“Don’t waste food”- a familiar phrase you may remember from childhood. But, you’ll be surprised by how much food is actually wasted just in our own homes!
Food waste refers to food items that are perfectly suitable for consumption, but instead are thrown away, either by retailers or consumers .
In 2017, the National Zero Waste Council conducted research on food waste in Canada. They found that:
- 63% of Canadians throw away avoidable food waste, which could have been consumed.
- In other words, for the average Canadian household this amounts to 140 kilograms of wasted food annually at a cost of over $1,100!
- For Canada all together, that is 2.2 million tonnes of edible food wasted per year, totalling a cost of over $17 billion !
You may not realize this, but in one way or another you may have contributed to these alarming numbers. For example, do you sometimes find yourself forgetting about leftovers that have rotted in the fridge? Or throwing away food that’s simply a day past it’s best before date? Well, these are all ways in which we unintentionally generate avoidable food waste within our households.
Here are a few tips that will help you tackle situations like these and help reduce food waste within your own homes!
Keep track of what you throw away
This is a simple, yet important tip to keep in mind for reducing food waste. Try recording your weekly food wastage. By doing this you may start to note patterns of items you throw away each week and can change your buying habits accordingly!
It may also help to understand best before dates before throwing away food. These dates are often flexible, as they indicate the shelf life of foods, rather than guarantee food safety or expiration of foods. Many foods may be safely consumed even after their best before date .
This tip will help you practice buying only what you need and avoiding the disappointment of having to throw away unused items that have gone bad.
Try getting into a habit of creating weekly meal plans before heading out for groceries. This way you’ll know exactly what ingredients and food items are required for the week’s meals. Always remember to include quantities of foods on your grocery list and note how many meals you’ll make with each item. This will help you shop more realistically and avoid overbuying.
Want to read more about meal plans and free resources to make them? Check out our blog on Healthy Eating Tips!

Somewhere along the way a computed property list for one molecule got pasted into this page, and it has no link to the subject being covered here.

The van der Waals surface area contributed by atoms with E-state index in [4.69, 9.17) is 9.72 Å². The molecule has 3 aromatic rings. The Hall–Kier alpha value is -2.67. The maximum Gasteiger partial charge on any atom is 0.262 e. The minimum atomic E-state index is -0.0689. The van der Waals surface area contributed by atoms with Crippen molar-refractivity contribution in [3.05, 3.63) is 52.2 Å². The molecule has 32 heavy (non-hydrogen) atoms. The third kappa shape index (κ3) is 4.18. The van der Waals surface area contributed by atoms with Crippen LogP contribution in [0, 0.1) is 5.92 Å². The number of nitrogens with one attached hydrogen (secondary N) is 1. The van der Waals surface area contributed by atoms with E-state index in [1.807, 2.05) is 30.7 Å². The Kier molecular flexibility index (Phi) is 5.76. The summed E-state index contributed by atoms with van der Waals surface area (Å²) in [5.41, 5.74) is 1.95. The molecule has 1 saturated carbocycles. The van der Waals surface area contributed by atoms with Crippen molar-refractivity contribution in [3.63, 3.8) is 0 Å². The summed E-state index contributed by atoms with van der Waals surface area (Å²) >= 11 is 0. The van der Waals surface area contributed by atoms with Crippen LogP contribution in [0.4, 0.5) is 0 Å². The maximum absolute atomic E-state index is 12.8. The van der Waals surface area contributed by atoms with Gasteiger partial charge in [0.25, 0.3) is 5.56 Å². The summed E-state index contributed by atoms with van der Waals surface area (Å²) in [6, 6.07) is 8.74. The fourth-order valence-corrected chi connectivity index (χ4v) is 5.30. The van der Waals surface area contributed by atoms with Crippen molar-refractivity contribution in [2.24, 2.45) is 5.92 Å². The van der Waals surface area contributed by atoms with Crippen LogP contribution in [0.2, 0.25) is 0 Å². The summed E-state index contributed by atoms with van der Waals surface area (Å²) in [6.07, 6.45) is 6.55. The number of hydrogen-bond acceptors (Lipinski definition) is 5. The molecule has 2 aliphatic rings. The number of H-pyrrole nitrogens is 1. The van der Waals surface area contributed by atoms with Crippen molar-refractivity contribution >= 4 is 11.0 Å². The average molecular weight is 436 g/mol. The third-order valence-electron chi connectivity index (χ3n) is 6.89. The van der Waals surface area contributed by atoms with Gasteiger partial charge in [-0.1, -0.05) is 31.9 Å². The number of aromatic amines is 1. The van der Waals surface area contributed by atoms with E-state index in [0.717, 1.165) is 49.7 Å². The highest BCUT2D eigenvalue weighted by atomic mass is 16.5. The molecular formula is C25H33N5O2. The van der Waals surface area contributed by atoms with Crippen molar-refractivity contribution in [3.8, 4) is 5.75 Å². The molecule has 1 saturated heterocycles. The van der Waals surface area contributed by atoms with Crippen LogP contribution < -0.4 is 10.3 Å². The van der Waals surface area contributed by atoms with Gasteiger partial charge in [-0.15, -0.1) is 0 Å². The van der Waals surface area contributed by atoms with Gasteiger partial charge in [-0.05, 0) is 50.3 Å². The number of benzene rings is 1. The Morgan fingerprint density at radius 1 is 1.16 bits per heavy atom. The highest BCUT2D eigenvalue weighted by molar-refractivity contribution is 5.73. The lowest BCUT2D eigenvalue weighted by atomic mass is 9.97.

Eat what you buy
This may sound overly simple, but ensure you are using up items in your fridge before going grocery shopping! Follow the “First In, First Out” rule and properly label your items with dates to ensure older items are used up first.
Try to only cook what you’ll eat, but if you happen to make extra leftovers that won’t be eaten in time, freeze those dishes for later. This tip will help avoid spoilage of leftovers.
Get creative with leftovers
Don’t feel like eating the same dish twice in a row? Try repurposing leftovers to craft new dishes. There are plenty of creative ways to repurpose leftovers, while also feeding your appetite. Mastering this tip will help save you time, money and reduce food waste by preventing leftovers from going bad in the fridge!
In need of some inspiration? Love Food Hate Waste Canada features some great recipes for leftover foods!
Interested in finding more ideas for repurposing leftovers? Read more about this on Cooking at Home blog!
Learn to use food scraps
Many of us don’t realize that certain parts of food that are usually discarded, such as carrot tops, are actually edible and make for some delicious meals including pestos, soups and stir-frys!
Using food scraps, such as onion skins and radish tops to create new dishes will help you get creative with your cooking, while also reducing food waste!
For example, here’s a simple recipe from one of our co-founders, Kamil:
“One of my discoveries of the year has been daikon greens! It’s my first time trying to grow them in the garden and I accidentally grew them WAY too close together. Rather than just throwing away the plants I thinned, I did a quick search and learned that daikon greens are very popular in Japan. It’s as simple as steaming the greens until tender, then tossing with salt, pepper and a bit of soy sauce. And that’s it, a super simple, super green side dish!”Food waste has a significant impact on the environment. But, the good news is that we can all take simple steps to cut down on food waste from within our homes! Enacting these simple tips to reduce food waste within your own homes is an easy way to have a large impact on the world. Learning to reduce food waste will save you time, money and disappointment!